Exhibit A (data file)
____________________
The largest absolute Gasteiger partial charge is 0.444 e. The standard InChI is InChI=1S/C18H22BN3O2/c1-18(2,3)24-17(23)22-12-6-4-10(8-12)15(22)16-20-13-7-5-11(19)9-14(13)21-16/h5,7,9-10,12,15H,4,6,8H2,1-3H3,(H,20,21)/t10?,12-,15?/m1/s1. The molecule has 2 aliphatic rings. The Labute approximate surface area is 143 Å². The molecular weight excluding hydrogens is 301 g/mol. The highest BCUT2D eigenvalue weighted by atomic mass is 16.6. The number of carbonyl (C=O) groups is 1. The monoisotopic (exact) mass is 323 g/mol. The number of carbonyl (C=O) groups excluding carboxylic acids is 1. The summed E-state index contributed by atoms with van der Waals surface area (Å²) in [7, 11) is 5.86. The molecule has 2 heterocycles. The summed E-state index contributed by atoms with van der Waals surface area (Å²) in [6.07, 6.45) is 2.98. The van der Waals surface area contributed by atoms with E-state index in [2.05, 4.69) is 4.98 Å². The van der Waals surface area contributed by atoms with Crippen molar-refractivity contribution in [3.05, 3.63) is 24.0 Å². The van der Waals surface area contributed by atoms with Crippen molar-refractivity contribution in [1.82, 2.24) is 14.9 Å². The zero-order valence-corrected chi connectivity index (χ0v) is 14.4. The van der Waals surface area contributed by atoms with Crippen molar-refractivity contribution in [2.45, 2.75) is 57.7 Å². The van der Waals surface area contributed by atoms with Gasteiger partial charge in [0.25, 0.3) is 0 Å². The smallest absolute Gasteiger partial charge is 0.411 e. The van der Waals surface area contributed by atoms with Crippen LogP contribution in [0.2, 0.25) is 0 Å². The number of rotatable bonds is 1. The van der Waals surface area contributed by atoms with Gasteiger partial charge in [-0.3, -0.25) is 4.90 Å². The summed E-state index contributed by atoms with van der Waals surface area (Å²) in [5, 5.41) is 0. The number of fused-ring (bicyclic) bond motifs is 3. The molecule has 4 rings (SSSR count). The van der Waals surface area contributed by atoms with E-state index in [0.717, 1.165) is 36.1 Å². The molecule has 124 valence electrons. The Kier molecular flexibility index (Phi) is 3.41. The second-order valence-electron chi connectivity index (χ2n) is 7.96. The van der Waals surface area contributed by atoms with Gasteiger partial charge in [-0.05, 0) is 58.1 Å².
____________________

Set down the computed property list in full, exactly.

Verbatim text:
The largest absolute Gasteiger partial charge is 0.444 e. The standard InChI is InChI=1S/C18H22BN3O2/c1-18(2,3)24-17(23)22-12-6-4-10(8-12)15(22)16-20-13-7-5-11(19)9-14(13)21-16/h5,7,9-10,12,15H,4,6,8H2,1-3H3,(H,20,21)/t10?,12-,15?/m1/s1. The molecule has 2 aliphatic rings. The Labute approximate surface area is 143 Å². The molecular weight excluding hydrogens is 301 g/mol. The highest BCUT2D eigenvalue weighted by atomic mass is 16.6. The number of carbonyl (C=O) groups is 1. The monoisotopic (exact) mass is 323 g/mol. The number of carbonyl (C=O) groups excluding carboxylic acids is 1. The summed E-state index contributed by atoms with van der Waals surface area (Å²) in [7, 11) is 5.86. The molecule has 2 heterocycles. The summed E-state index contributed by atoms with van der Waals surface area (Å²) in [6.07, 6.45) is 2.98. The van der Waals surface area contributed by atoms with E-state index in [2.05, 4.69) is 4.98 Å². The van der Waals surface area contributed by atoms with Crippen molar-refractivity contribution in [3.05, 3.63) is 24.0 Å². The van der Waals surface area contributed by atoms with Crippen molar-refractivity contribution in [1.82, 2.24) is 14.9 Å². The zero-order valence-corrected chi connectivity index (χ0v) is 14.4. The van der Waals surface area contributed by atoms with Crippen molar-refractivity contribution in [2.45, 2.75) is 57.7 Å². The van der Waals surface area contributed by atoms with Gasteiger partial charge in [0.25, 0.3) is 0 Å². The smallest absolute Gasteiger partial charge is 0.411 e. The van der Waals surface area contributed by atoms with Crippen LogP contribution in [0.2, 0.25) is 0 Å². The number of rotatable bonds is 1. The van der Waals surface area contributed by atoms with Gasteiger partial charge in [-0.3, -0.25) is 4.90 Å². The summed E-state index contributed by atoms with van der Waals surface area (Å²) in [5, 5.41) is 0. The number of fused-ring (bicyclic) bond motifs is 3. The molecule has 4 rings (SSSR count). The van der Waals surface area contributed by atoms with E-state index in [0.717, 1.165) is 36.1 Å². The molecule has 124 valence electrons. The Kier molecular flexibility index (Phi) is 3.41. The second-order valence-electron chi connectivity index (χ2n) is 7.96. The van der Waals surface area contributed by atoms with Gasteiger partial charge in [-0.05, 0) is 58.1 Å².